Whatever the purely political impact of the unrest in Egypt proves to be, it is pretty much the last thing a fragile world economy needs now. It will trigger more inflation, higher interest rates to tame it, falls in stock markets and a further hit to standards of living.
The effect on China, in particular, could be especially dramatic, as the country has such an insatiable appetite for fossil fuels.
Already the turmoil in Cairo is turbocharging spiralling oil prices, up 4 per cent at the end of last week. Oil is again flirting with the $100 a barrel "psychological barrier", and further rises are sure to accelerate inflation here and drain even more spending power from the Western economies.
The Governor of the Bank of England, Mervyn King, has warned that inflation would hit 5 per cent, and the recovery is visibly stalling. Higher interest rates – when we least need them – suddenly seem more likely.
It is anyone's guess as to where all this will lead – the $200 barrel of oil and 10 per cent UK inflation? That's probably alarmist, and the effects are essentially unknowable in detail; but they will not be good.
Although Egypt produces no oil, some 2 per cent of global oil supplies pass through the Suez Canal or the parallel pipeline linking the Red Sea to the Mediterranean.
In addition, some 8 per cent of the world's traded goods also pass through the Suez Canal, which has been a vital conduit for trade since it opened in 1869.
Indeed, so important was the canal to the British and French that they staged their own illegal – and disastrously bodged – invasion of the canal zone in 1956 to prevent the Egyptian dictator, Abdel Nasser, from having his foot on the throat of the European economy.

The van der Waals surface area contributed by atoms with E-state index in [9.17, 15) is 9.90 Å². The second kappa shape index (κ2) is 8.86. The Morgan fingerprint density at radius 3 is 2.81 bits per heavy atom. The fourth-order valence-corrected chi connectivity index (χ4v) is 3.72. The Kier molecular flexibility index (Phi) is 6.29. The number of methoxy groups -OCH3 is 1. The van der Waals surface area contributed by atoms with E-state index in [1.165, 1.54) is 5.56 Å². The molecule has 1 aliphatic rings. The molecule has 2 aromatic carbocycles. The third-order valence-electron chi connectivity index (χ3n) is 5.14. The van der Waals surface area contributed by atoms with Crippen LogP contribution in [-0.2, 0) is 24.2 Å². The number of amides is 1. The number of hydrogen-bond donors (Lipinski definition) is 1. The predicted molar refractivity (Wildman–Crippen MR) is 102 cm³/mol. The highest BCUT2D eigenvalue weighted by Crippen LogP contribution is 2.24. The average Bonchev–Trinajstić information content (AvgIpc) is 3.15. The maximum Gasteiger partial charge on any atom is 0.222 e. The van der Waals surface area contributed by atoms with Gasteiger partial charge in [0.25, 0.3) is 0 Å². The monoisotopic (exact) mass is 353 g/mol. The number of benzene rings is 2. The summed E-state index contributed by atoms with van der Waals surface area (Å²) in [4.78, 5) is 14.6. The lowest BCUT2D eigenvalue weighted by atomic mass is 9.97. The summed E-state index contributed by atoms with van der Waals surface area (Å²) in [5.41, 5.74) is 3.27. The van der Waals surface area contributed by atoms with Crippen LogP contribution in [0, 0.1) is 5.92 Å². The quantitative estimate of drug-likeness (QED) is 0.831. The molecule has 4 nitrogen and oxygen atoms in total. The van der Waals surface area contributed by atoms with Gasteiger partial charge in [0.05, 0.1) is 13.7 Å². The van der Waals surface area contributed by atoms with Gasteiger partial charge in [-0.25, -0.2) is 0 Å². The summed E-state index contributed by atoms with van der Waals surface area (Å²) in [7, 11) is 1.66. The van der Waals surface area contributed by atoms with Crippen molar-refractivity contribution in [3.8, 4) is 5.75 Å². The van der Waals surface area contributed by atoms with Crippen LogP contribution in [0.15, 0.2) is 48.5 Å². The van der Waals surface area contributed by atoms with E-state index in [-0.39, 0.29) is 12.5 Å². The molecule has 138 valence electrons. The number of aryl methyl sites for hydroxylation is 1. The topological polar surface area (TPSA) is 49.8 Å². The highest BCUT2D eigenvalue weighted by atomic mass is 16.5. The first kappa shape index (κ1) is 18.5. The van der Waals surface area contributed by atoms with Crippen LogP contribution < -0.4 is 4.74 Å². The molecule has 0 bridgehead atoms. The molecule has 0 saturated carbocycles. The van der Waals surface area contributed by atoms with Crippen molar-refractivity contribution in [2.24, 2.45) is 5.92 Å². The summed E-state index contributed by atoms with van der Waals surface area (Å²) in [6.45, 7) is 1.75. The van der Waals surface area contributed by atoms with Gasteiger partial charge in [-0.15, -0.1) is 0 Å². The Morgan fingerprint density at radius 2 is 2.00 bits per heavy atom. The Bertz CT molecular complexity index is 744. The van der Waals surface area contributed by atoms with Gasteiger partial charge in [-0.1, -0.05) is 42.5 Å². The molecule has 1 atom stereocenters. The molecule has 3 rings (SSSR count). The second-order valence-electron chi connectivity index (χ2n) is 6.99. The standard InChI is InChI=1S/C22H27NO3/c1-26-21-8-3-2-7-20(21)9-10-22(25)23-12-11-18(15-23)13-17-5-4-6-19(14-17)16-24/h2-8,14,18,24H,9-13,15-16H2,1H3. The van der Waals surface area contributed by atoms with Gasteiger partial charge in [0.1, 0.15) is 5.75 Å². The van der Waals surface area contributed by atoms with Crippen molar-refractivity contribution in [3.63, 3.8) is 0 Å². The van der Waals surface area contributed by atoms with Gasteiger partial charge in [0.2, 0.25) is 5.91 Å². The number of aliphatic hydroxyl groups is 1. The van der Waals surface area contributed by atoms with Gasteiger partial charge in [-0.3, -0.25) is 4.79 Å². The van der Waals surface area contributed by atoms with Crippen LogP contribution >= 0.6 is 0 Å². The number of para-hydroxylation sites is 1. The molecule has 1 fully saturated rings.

War then and in 1967 closed the canal, in the latter case for eight years, forcing container ships to go all the way around Africa via the Cape of Good Hope. It would be an expensive detour for Japanese cars, New Zealand butter and Korean televisions destined for British consumers.
There is also the possibility that the revolutionary examples of Tunisia and Egypt could spread to the resource-rich nations of the Maghreb – Algeria (natural gas) and Libya (oil), or even the Gulf states.
A fundamentalist regime in Cairo would also threaten peace in the Middle East generally, again something that always makes oil more expensive. As a footnote, there is also cotton, which has also seen massive inflation in recent months. Egypt is a major producer.
In many ways events in Egypt are reminiscent of the Iranian revolution of 1979, the last time the world suffered a severe "oil shock". Then, the price doubled to almost $150 a barrel – adjusting for inflation – a peak that was not seen again until the brief spike in 2008.
Although the loss of Iranian oil was the main cause, and not comparable to now, the panic-buying on commodity markets and sense of economic doom certainly is. It is not a happy precedent.